China Readies to Launch Space Station Crew-update
UPDATE: Dragon-in-Space, a website devoted to China's space program that it says is not affiliated with any government agencies or private organizations, reports that the Shenzhou 9 launch will take place at 10:41 GMT on June 16 and it will carry a female taikonaut. Wang Ya-ping. Bob Christy has updated his website to also indicate that June 16 is the first likely launch date, with 10:39 GMT as the launch time. Eastern Daylight Time (EDT) is four hours behind GMT, so that would make it 6:41 am or 6:39 am EDT. These are not official Chinese government launch dates or times, however.
ORIGINAL STORY: China still has not put an official date on it, but Xinhua reported yesterday that the first Chinese space station crew will be launched in "mid-June" as the Shenzhou-9 spacecraft and its rocket were moved to the launch pad.
China launched its first space station, Tiangong-1 (Heavenly Palace), last September. An automated spacecraft, Shenzhou 8, tested rendezvous and docking operations with it twice in November. China said at the time it planned to launch two more missions to Tiangong-1 and at least one would involve a crew and that crew likely would include China's first female taikonaut.
China indicated months ago that the launch would be this summer, but has not been specific about the date. Bob Christy, an amatuer space observer in the United Kingdom, initially calculated June 17 as a likely launch date based on Tiangong-1's orbital maneuvers. He has refined his analysis and now assesses that the launch could take place on alternate days beginning June 14. His website, zarya.info, lists the likely launch times on June 14, 16, 18, 20, 22, and 24.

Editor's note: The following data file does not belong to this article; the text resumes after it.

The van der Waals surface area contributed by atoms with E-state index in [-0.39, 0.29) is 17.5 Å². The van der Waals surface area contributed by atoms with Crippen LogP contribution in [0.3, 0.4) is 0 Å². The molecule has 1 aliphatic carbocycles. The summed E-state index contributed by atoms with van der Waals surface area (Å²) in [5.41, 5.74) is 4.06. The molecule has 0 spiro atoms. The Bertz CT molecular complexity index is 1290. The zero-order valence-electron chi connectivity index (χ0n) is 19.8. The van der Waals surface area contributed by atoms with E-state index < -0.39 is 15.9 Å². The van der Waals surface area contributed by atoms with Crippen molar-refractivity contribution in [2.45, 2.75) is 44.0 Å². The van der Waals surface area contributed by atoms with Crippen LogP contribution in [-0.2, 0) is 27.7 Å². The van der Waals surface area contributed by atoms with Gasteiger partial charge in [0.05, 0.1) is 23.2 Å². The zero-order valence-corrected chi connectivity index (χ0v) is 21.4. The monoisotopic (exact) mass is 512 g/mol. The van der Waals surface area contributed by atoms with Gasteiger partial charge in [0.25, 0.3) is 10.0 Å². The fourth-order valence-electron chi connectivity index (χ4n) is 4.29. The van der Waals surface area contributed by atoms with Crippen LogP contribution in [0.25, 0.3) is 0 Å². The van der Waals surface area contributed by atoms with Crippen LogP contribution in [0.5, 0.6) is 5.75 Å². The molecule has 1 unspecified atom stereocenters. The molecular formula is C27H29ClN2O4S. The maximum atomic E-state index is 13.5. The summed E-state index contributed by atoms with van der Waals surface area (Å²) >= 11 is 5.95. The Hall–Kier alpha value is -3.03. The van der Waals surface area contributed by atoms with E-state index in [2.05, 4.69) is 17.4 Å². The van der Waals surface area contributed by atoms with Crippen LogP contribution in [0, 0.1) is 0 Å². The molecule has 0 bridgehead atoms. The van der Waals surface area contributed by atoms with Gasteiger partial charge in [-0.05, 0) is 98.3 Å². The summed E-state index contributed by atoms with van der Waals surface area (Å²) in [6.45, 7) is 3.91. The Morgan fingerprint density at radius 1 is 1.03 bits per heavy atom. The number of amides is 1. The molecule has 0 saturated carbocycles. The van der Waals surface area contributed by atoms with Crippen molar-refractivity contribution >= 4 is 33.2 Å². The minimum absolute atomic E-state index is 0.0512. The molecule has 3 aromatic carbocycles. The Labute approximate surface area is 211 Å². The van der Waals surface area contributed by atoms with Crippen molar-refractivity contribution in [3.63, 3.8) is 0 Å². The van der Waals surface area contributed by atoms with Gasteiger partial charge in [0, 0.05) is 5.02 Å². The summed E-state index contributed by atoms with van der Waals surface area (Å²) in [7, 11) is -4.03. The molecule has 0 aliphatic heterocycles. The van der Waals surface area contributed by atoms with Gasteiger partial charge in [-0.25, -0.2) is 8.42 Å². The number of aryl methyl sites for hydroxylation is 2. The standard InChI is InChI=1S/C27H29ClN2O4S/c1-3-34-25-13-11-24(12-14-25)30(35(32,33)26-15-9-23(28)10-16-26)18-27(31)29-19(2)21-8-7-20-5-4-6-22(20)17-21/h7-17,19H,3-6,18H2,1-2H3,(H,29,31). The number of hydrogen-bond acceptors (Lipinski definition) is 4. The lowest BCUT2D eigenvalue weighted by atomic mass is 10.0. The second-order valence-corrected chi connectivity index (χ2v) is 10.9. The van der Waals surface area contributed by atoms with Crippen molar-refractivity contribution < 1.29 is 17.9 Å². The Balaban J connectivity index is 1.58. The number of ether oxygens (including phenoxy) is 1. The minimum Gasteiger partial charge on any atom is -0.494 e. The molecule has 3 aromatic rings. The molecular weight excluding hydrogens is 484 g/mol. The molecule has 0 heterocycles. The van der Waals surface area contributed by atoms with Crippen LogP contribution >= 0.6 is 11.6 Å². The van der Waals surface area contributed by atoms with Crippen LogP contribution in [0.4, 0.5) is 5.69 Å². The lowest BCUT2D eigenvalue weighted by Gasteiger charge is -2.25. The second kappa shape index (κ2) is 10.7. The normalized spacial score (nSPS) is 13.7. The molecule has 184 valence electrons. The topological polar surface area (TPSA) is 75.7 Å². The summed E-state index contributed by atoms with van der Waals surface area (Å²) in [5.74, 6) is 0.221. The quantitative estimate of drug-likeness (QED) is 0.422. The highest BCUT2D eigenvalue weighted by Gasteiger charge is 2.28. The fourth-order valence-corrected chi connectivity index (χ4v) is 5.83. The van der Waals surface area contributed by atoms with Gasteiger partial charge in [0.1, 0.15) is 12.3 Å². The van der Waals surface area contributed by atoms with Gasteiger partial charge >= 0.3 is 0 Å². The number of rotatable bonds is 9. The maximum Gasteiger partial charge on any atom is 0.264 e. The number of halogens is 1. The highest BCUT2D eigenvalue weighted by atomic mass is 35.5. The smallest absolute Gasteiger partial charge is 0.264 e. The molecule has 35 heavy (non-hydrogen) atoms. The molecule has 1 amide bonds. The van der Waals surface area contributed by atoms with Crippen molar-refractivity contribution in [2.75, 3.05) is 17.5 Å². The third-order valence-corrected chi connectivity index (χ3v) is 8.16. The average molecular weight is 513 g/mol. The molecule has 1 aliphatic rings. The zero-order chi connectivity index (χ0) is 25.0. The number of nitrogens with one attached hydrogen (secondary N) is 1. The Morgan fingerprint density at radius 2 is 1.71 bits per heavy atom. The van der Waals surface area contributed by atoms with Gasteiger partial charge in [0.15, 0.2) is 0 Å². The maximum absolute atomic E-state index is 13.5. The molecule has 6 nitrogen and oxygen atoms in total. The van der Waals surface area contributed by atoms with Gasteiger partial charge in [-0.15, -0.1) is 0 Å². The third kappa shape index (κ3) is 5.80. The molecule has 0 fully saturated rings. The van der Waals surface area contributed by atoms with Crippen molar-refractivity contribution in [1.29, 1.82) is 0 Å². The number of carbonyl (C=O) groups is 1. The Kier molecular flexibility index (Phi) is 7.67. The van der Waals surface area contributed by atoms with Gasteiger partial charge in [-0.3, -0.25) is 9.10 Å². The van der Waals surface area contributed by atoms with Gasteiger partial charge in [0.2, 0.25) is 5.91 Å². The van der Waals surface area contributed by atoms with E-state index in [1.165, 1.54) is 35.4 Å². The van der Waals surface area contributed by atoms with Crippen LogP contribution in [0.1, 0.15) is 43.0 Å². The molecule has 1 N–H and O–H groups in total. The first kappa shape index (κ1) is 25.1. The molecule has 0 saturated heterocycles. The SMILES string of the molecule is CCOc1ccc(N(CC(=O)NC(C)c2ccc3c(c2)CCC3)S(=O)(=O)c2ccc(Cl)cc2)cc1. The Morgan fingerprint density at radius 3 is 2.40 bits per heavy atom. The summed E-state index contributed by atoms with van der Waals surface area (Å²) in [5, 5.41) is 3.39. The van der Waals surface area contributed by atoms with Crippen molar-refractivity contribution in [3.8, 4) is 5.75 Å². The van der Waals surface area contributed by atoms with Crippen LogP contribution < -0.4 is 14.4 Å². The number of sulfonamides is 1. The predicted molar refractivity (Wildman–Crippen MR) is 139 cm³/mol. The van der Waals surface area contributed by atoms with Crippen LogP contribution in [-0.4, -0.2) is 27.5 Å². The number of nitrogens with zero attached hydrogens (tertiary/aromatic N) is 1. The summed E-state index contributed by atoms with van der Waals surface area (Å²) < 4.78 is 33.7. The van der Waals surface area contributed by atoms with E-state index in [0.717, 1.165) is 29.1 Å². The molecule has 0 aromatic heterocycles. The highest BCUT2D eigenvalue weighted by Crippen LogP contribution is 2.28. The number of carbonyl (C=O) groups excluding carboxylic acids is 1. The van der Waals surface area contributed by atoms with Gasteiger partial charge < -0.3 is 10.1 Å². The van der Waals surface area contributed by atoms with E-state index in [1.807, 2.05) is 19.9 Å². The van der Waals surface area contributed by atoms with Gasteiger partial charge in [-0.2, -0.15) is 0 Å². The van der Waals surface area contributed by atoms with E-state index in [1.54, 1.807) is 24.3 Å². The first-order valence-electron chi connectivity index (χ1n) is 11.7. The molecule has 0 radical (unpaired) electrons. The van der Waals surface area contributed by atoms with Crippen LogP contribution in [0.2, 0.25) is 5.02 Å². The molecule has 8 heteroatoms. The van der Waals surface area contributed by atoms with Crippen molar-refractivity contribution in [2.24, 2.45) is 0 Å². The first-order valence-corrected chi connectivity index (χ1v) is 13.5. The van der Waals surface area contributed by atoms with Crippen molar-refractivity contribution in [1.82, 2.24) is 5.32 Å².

The Shenzhou-9 spacecraft and its Long March 2F rocket were moved to the launch platform at the Jiuquan Satellite Launch Center yesterday according to Xinhua. China still did not commit to launching a woman on the mission, insisting that the decision on crew members will not be made until closer to launch.
One of the three crew members apparently will not enter the space station, but remain in Shenzhou 9. Xinhua quoted a spokesman as having said in February that "[o]ne of the three Shenzhou-9 crew members will not board the Tiangong-1 space module lab, but will remain inside the spacecraft as a precautionary measure in case of an emergency."
Tiangong-1 is quite modest (8.5 metric tons) compared to the International Space Station (about 400 metric tons), but nevertheless occupying a space station will be a significant achievement for China if all goes well. As first space stations go, Tiangong-1 is just less than half the mass of the world's first space station, the Soviet Union's Salyut 1. Launched in 1971, it had a mass of about 18.6 metric tons. The first U.S. space station, Skylab, launched in 1973, had a mass of about 77 metric tons.
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